Civil Rights Movement Summary

During the Civil Rights Movement, blacks and their allies wanted three primary objectives: integrated public schools, breakup of public accommodations such as buses and trains, water fountains and restrooms, restaurants, the privileged to hike to street unmolested and perhaps the most significant, voting rights.

The undemanding justice personified in these requests had waited on the margins of political life since the 1870s disloyalty of black Reconstruction by officials and their masters. Not that advocate of black freedom was sluggish in the short-term, but some victories and defeats, mainly in the fight against killing and permissible frame-ups, these requests remained contentious and were basically unimportant.

 The Civil Rights Movement was significant for the United States to be able to declare itself as a free and great nation where all citizens have equal civil rights during the Cold War. The experimentation made during the period known as ‘separate but equal’ confirmed to be a disappointment to every black Americans.

They wanted to obtain equal rights that should be given to all American citizens including African-American, in effect; an individual had to have same access to all the privileges given by the government. However, this was not obtained until new set of leaders appeared from both the political body and the church. From Dr. Martin Luther King Jr. up to President Lyndon B. Johnson who proclaimed and signed the Civil Rights Act of 1968, and many other unsung heroes that led the way to stand firm and fight against the injustice they have encountered in the United States.

The Rise of the Civil Rights Movement

When two members of the National Association for the Advancement of Colored People (NAACP), Rosa Pars and D. Nixon, glowed what soon became a large-scale boycott of buses and white-owned businesses in Montgomery, Alabama. This is for the reason that a white bus driver arrested Parks when she declined to follow rules that obliged blacks to shift to the back of buses when no vacant seats where available for whites. In effect, the Montgomery movement inspired Martin Luther King Jr. to head a civil rights organization.

Thus, by 1957, King had built his Southern Leadership Conference (SCLC) to take on the resistance of the African-American civil rights. Moreover, two major progresses in 1957 encouraged the advocates to join the civil rights movements. The first one is the passage of a Civil Rights Act, which should be passed and approved by Congress since Reconstruction.

However, it built a Civil Rights Division inside the Department of Justice as well as Civil Rights Commission that was allowed to examine racial difficulties and give solutions. The second one was President Dwight D. Eisenhower’s proclamation to hurl federal troops to Little Rock, Arkansas in order to set up order and implement a symbol of desegregation plan by acknowledging nine black scholars to the city’s all-white Central High School.

Violence on National Television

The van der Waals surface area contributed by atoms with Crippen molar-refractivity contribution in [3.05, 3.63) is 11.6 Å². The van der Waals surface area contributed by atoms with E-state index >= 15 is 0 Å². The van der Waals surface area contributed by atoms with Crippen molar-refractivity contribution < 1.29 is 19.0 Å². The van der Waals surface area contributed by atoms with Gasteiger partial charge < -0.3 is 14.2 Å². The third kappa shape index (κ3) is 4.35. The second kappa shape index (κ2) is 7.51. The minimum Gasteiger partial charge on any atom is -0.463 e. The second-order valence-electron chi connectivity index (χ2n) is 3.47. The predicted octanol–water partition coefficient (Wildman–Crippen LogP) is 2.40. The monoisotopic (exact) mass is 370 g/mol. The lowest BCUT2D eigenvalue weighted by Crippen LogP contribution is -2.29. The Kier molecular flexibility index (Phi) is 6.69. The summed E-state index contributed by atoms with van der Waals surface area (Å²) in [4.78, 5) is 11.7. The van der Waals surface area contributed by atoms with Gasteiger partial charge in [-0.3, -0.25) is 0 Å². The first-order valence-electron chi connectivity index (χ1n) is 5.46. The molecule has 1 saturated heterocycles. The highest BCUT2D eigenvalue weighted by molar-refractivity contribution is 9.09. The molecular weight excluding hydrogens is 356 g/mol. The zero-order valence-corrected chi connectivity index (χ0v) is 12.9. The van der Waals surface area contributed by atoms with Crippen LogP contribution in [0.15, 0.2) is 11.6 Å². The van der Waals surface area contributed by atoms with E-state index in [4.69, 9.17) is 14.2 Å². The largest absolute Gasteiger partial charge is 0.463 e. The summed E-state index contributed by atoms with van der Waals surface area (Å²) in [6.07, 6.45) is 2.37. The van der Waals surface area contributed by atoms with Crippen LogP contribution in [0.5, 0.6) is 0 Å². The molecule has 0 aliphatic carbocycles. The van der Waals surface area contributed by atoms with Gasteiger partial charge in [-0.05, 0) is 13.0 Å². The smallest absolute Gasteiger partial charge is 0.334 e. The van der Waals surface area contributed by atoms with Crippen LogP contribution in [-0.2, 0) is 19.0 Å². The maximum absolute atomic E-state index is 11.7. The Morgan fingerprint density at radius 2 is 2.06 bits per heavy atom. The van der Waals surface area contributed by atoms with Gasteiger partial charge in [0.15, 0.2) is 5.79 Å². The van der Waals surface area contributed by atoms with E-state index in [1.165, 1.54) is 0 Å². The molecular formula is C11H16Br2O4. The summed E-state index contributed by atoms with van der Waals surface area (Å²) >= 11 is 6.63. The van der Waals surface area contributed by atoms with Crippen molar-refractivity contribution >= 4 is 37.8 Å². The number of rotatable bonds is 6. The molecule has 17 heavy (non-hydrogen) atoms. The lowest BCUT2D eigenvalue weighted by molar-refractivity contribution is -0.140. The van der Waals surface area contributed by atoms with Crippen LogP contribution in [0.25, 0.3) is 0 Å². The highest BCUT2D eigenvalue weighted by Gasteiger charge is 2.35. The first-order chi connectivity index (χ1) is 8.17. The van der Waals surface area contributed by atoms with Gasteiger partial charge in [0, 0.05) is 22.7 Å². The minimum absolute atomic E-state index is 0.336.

In the early months of 1963, Martin Luther King Jr. prepared protests and demonstrations in Birmingham, Alabama. The local chief of police, Eugene Connor, told his men to shoot discharge water against the demonstrators and set free ferocious dogs on the resisters. However, a television network captured the string scenes on the demonstrations, several shots of them showing attacks and arrests of black children, and transmitted the images to shocked national viewers. As a result, many Northerners became attentive of the troubles of many African-Americans in the South.

Thus, as much as any sole event in the account of the modern civil rights movement, the brutality showed by the whites in Birmingham obliged the American citizens to consider grave federal act promoting or violating civil rights. Thus, in June 1963, after the governor of Alabama, George Wallace, prove of struggle to desegregation of the state university, President John F. Kennedy attend to a national television viewers to pass for a federal civil rights law, which would primarily forbid racial segregation in community accommodations.

Assassination of John F. Kennedy

When President John F. Kennedy was assassinated, his civil rights bill appeared hindered on Capitol Hill. However, the successor of the good president, Lyndon Johnson of Texas, demonstrated to be masterful strategist and a bestowed champion of a strong and eloquent bill. In June 1968, he marked into a law, a list that not only included job unfairness title but also certified construction of a new organization, the Equal Employment Opportunity Commission (EEOC). Although, school segregation continued to be persistent until the early 1970s, the Civil Rights Act of 1964 was a milestone assessment by any standard, concluding segregation in a mass of public accommodations.


School desegregation, Freedom Riders and non violent protest were just a few of the civil rights battles. The movement inched along, one lunch counter at a time. One sports team at a time. One school, one store and one town were obtained because of the Civil Rights Movement. Hundreds of thousands of people took part in the effort for freedom and equal rights for African-American.

The civil rights movement helped African American move into positions of power. For example, in 1967, Thurgood Marshall became the first African-American Supreme Court Justice. Recently, African-Americans Colin Powell and Condoleeza Rice have served as U.S. secretary on state. In 2008, Barack Obama was the first African-American elected as the president of the United States of America.

Work Cited Aronowitz, Stanley. “Race: the Continental Divide.” The Nation. Volume 43 (2001). 45 – 47. Levy, Peter B. The Civil Rights Movements: Guide to Historic Events of the 20th Century. Westport: Greenwood Press. 1998.